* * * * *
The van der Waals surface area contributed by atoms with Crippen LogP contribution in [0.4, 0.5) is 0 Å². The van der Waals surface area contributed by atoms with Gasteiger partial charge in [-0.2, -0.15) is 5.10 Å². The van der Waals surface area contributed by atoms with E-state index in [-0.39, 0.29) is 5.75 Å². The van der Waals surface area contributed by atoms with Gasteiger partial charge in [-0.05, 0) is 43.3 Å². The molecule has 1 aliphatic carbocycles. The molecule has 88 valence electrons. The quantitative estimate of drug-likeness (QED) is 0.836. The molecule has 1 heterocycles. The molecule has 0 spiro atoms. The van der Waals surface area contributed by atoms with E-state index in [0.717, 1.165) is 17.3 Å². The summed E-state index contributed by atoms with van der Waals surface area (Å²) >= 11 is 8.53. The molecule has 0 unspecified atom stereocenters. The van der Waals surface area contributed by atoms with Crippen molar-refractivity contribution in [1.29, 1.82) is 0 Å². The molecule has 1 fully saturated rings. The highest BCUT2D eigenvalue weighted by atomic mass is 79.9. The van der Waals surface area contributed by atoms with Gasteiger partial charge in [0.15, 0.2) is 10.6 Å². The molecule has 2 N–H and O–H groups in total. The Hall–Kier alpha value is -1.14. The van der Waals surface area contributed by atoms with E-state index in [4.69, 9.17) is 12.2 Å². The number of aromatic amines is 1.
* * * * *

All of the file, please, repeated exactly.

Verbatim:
The van der Waals surface area contributed by atoms with Crippen LogP contribution in [0.4, 0.5) is 0 Å². The van der Waals surface area contributed by atoms with Gasteiger partial charge in [-0.2, -0.15) is 5.10 Å². The van der Waals surface area contributed by atoms with E-state index in [-0.39, 0.29) is 5.75 Å². The van der Waals surface area contributed by atoms with Gasteiger partial charge in [-0.05, 0) is 43.3 Å². The molecule has 1 aliphatic carbocycles. The molecule has 88 valence electrons. The quantitative estimate of drug-likeness (QED) is 0.836. The molecule has 1 heterocycles. The molecule has 0 spiro atoms. The van der Waals surface area contributed by atoms with E-state index in [0.717, 1.165) is 17.3 Å². The summed E-state index contributed by atoms with van der Waals surface area (Å²) >= 11 is 8.53. The molecule has 0 unspecified atom stereocenters. The van der Waals surface area contributed by atoms with Crippen molar-refractivity contribution in [1.29, 1.82) is 0 Å². The molecule has 1 fully saturated rings. The highest BCUT2D eigenvalue weighted by atomic mass is 79.9. The van der Waals surface area contributed by atoms with Gasteiger partial charge in [0.15, 0.2) is 10.6 Å². The molecule has 2 N–H and O–H groups in total. The Hall–Kier alpha value is -1.14. The van der Waals surface area contributed by atoms with E-state index in [4.69, 9.17) is 12.2 Å². The number of aromatic amines is 1.